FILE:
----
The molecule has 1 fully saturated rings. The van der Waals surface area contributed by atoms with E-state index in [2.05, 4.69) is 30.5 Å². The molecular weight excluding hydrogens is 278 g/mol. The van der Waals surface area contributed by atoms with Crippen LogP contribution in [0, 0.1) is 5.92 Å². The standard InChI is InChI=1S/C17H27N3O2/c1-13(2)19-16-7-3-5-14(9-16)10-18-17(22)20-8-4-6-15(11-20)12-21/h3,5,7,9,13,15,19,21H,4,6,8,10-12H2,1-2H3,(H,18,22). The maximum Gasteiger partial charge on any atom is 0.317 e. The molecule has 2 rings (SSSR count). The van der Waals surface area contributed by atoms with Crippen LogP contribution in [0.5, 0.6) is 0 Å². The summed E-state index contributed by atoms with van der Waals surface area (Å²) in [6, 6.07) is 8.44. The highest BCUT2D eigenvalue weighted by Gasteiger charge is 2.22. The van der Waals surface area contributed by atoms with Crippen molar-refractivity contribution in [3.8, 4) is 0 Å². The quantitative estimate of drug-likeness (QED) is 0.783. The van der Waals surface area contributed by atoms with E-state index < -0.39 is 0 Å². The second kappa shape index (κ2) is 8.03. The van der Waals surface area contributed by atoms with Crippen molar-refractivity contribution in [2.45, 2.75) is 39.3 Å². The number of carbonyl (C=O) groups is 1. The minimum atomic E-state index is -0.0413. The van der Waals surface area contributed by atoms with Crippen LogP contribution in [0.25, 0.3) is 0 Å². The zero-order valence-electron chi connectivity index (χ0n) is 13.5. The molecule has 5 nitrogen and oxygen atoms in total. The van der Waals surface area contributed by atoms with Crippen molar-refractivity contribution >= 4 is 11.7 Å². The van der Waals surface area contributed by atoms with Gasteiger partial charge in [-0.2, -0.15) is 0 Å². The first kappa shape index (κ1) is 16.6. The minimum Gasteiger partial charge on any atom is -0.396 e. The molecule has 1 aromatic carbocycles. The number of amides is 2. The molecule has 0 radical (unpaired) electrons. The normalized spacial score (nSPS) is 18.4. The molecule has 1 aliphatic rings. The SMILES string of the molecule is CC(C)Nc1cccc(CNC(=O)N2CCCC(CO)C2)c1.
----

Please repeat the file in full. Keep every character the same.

The molecule has 1 fully saturated rings. The van der Waals surface area contributed by atoms with E-state index in [2.05, 4.69) is 30.5 Å². The molecular weight excluding hydrogens is 278 g/mol. The van der Waals surface area contributed by atoms with Crippen LogP contribution in [0, 0.1) is 5.92 Å². The standard InChI is InChI=1S/C17H27N3O2/c1-13(2)19-16-7-3-5-14(9-16)10-18-17(22)20-8-4-6-15(11-20)12-21/h3,5,7,9,13,15,19,21H,4,6,8,10-12H2,1-2H3,(H,18,22). The maximum Gasteiger partial charge on any atom is 0.317 e. The molecule has 2 rings (SSSR count). The van der Waals surface area contributed by atoms with Crippen LogP contribution in [0.5, 0.6) is 0 Å². The summed E-state index contributed by atoms with van der Waals surface area (Å²) in [6, 6.07) is 8.44. The highest BCUT2D eigenvalue weighted by Gasteiger charge is 2.22. The van der Waals surface area contributed by atoms with Crippen molar-refractivity contribution in [3.8, 4) is 0 Å². The quantitative estimate of drug-likeness (QED) is 0.783. The van der Waals surface area contributed by atoms with E-state index < -0.39 is 0 Å². The second kappa shape index (κ2) is 8.03. The van der Waals surface area contributed by atoms with Crippen molar-refractivity contribution in [2.45, 2.75) is 39.3 Å². The number of carbonyl (C=O) groups is 1. The minimum atomic E-state index is -0.0413. The van der Waals surface area contributed by atoms with Crippen LogP contribution in [0.25, 0.3) is 0 Å². The zero-order valence-electron chi connectivity index (χ0n) is 13.5. The molecule has 5 nitrogen and oxygen atoms in total. The van der Waals surface area contributed by atoms with Crippen molar-refractivity contribution >= 4 is 11.7 Å². The van der Waals surface area contributed by atoms with Gasteiger partial charge in [-0.2, -0.15) is 0 Å². The first kappa shape index (κ1) is 16.6. The minimum Gasteiger partial charge on any atom is -0.396 e. The molecule has 1 aromatic carbocycles. The number of amides is 2. The molecule has 0 radical (unpaired) electrons. The normalized spacial score (nSPS) is 18.4. The molecule has 1 aliphatic rings. The SMILES string of the molecule is CC(C)Nc1cccc(CNC(=O)N2CCCC(CO)C2)c1.